This recipe was sent to me by Kristin who works for The Tennessean. Not long ago, they asked readers to send in brownie recipes. After the recipes were tested and photographed, staffers were invited to eat all the brownies. Kristin said that these brownies, which were submitted by Wanda Brown, disappeared first.
I liked the way Wanda introduced and wrote the recipe, so I’m pasting it below as she wrote it. Without Wanda there to answer questions, I had to figure out a few things myself. Notes are at the bottom.
- 2 Sticks Butter (8 oz)
- 4 (1 oz) Squares Unsweetened Chocolate
- 3/4 Cup Semisweet Chocolate Morsels
- 4 Beaten Eggs
- 2 Cups Sugar
- 1 Cup Plain Flour
- 1 Teaspoon Vanilla
- 1 Cup Chopped Pecans or Walnuts-Optional
- Preheat Oven 350 degrees. Grease a 12x8 pan (or a 13x9 inch).
- Combine the butter and both chocolates in a pan, and slowly melt on top of the stove. stirring frequently.
- Separately in a bowl, and using an electric mixer, add the remaining ingredients in the order given. Mix well.
- Pour the melted chocolate into the bowl and stir to combine.
- Pour into the greased dish. Bake for 25 minutes at 350 degrees uncovered. Then reduce heat to 325 degrees, cover with aluminum foil, baking 5-10 more minutes (depending on how hot your oven cooks). You want this gooey, but set. Let cool, and enjoy each delicious, RICH bite !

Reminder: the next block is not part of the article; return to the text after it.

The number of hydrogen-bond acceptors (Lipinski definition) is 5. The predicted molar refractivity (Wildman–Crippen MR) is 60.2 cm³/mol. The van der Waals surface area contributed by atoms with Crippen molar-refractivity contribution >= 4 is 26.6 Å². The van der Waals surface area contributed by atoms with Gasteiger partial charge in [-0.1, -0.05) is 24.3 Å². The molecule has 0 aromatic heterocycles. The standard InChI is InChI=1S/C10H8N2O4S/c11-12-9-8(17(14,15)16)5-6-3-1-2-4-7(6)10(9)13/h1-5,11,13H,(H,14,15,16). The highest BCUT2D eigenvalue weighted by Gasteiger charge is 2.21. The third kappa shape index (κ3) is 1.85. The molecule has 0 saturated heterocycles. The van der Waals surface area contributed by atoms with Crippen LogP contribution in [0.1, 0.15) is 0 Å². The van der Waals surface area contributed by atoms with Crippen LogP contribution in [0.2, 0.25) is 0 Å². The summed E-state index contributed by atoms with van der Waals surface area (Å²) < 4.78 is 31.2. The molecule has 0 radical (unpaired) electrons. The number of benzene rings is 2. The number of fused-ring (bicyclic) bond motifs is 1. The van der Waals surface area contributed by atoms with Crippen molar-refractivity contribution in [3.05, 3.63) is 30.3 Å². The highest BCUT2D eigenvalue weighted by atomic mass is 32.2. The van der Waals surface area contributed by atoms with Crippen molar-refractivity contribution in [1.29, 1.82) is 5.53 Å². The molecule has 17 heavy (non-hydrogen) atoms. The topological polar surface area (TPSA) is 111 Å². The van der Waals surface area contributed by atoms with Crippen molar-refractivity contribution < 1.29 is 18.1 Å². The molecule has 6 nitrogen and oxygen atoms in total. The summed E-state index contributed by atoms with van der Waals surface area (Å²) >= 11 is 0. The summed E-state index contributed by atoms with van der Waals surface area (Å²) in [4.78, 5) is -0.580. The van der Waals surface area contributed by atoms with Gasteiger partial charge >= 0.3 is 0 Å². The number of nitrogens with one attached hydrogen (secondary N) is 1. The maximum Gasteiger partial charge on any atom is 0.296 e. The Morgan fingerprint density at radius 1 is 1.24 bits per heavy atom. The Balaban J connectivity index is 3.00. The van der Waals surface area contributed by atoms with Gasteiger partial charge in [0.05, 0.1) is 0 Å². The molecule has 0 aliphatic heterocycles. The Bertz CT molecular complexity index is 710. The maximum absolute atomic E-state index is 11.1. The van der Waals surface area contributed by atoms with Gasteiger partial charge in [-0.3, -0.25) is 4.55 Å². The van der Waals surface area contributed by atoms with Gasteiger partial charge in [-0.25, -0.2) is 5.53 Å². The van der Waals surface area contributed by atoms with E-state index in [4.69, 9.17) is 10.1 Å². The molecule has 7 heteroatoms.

Covering near end: Cover loosely – not tightly with foil. Frankly, I’m not sure why Wanda does this at all. I think maybe her oven runs hot. I did it anyway.
Butter – I tested with salted butter because I figured that’s what Wanda used. If you use unsalted, you might want to add 1/4 to 1/2 teaspoon of salt to bring out the other flavors.
I like brownies with a crusty, crinkly top, so I beat the eggs with an electric mixer until light and fluffy, then beat in the sugar and continued beating for about two minutes. I added the warm chocolate mixture to the fluffy egg/sugar mixture and proceeded as Wanda directed (added dry ingredients). I also rapped the pan really hard on the granite countertop before putting it in the oven. This, as I’ve mentioned, is supposed to bring air bubbles to the top and help with crinkles and cracks. I’m not sure if this is true, but banging the pan on the counter is fun.
Nuts are a great addition to these brownies because they’re on the sweet side. Not in a bad way sweet (remember, they disappeared first), but sweet enough to work really well with a non-sweet component like nuts. Besides, it’s walnut season!